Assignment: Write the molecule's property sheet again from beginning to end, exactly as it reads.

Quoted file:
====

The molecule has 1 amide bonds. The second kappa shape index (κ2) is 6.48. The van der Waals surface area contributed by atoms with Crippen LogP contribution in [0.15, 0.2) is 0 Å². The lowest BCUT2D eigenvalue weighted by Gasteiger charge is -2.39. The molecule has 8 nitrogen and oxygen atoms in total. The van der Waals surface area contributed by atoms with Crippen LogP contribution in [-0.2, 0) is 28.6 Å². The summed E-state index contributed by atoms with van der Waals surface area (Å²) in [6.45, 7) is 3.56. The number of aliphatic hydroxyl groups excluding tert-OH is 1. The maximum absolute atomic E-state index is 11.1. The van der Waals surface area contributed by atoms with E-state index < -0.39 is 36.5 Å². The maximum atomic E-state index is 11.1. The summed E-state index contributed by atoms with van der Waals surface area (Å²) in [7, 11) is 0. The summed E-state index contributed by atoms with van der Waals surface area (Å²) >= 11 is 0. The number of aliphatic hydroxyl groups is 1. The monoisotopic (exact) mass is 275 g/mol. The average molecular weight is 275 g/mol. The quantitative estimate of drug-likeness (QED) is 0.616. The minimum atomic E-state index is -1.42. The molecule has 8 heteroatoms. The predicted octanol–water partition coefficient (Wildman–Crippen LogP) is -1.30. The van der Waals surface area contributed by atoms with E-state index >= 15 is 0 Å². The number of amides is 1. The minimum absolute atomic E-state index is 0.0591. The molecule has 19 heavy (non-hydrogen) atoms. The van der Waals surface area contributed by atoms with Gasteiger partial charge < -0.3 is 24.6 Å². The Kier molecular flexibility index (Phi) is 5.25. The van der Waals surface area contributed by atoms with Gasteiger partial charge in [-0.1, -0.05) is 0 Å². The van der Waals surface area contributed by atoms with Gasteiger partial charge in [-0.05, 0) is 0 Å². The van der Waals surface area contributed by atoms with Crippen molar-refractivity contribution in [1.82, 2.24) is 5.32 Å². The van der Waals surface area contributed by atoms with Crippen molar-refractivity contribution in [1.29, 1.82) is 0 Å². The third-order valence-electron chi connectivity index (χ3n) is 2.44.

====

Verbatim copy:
The molecule has 1 amide bonds. The second kappa shape index (κ2) is 6.48. The van der Waals surface area contributed by atoms with Crippen LogP contribution in [0.15, 0.2) is 0 Å². The lowest BCUT2D eigenvalue weighted by Gasteiger charge is -2.39. The molecule has 8 nitrogen and oxygen atoms in total. The van der Waals surface area contributed by atoms with Crippen LogP contribution in [-0.2, 0) is 28.6 Å². The summed E-state index contributed by atoms with van der Waals surface area (Å²) in [6.45, 7) is 3.56. The number of aliphatic hydroxyl groups excluding tert-OH is 1. The maximum absolute atomic E-state index is 11.1. The van der Waals surface area contributed by atoms with E-state index < -0.39 is 36.5 Å². The maximum atomic E-state index is 11.1. The summed E-state index contributed by atoms with van der Waals surface area (Å²) in [7, 11) is 0. The summed E-state index contributed by atoms with van der Waals surface area (Å²) >= 11 is 0. The number of aliphatic hydroxyl groups is 1. The monoisotopic (exact) mass is 275 g/mol. The average molecular weight is 275 g/mol. The quantitative estimate of drug-likeness (QED) is 0.616. The minimum atomic E-state index is -1.42. The molecule has 8 heteroatoms. The predicted octanol–water partition coefficient (Wildman–Crippen LogP) is -1.30. The van der Waals surface area contributed by atoms with E-state index >= 15 is 0 Å². The number of amides is 1. The minimum absolute atomic E-state index is 0.0591. The molecule has 19 heavy (non-hydrogen) atoms. The van der Waals surface area contributed by atoms with Gasteiger partial charge < -0.3 is 24.6 Å². The Kier molecular flexibility index (Phi) is 5.25. The van der Waals surface area contributed by atoms with Gasteiger partial charge in [-0.1, -0.05) is 0 Å². The van der Waals surface area contributed by atoms with Gasteiger partial charge in [-0.05, 0) is 0 Å². The van der Waals surface area contributed by atoms with Crippen molar-refractivity contribution in [1.82, 2.24) is 5.32 Å². The van der Waals surface area contributed by atoms with Crippen molar-refractivity contribution in [1.29, 1.82) is 0 Å². The third-order valence-electron chi connectivity index (χ3n) is 2.44.